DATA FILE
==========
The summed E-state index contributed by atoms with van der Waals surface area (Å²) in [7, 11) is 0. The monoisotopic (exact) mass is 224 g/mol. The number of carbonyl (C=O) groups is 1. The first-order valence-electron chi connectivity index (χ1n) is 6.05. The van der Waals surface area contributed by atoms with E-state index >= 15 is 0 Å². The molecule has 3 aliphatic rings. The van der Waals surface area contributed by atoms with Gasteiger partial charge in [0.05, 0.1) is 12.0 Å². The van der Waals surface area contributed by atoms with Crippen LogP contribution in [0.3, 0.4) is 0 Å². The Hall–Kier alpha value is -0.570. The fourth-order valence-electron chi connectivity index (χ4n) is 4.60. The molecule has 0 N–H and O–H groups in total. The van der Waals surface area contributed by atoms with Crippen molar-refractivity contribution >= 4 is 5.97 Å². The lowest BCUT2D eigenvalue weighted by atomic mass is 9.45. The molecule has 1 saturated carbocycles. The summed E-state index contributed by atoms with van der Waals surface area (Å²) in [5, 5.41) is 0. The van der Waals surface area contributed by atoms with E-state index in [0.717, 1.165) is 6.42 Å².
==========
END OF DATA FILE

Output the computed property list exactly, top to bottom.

The summed E-state index contributed by atoms with van der Waals surface area (Å²) in [7, 11) is 0. The monoisotopic (exact) mass is 224 g/mol. The number of carbonyl (C=O) groups is 1. The first-order valence-electron chi connectivity index (χ1n) is 6.05. The van der Waals surface area contributed by atoms with E-state index >= 15 is 0 Å². The molecule has 3 aliphatic rings. The van der Waals surface area contributed by atoms with Gasteiger partial charge in [0.05, 0.1) is 12.0 Å². The van der Waals surface area contributed by atoms with Crippen LogP contribution in [0.3, 0.4) is 0 Å². The Hall–Kier alpha value is -0.570. The fourth-order valence-electron chi connectivity index (χ4n) is 4.60. The molecule has 0 N–H and O–H groups in total. The van der Waals surface area contributed by atoms with Crippen molar-refractivity contribution >= 4 is 5.97 Å². The lowest BCUT2D eigenvalue weighted by atomic mass is 9.45. The molecule has 1 saturated carbocycles. The summed E-state index contributed by atoms with van der Waals surface area (Å²) in [5, 5.41) is 0. The van der Waals surface area contributed by atoms with E-state index in [0.717, 1.165) is 6.42 Å².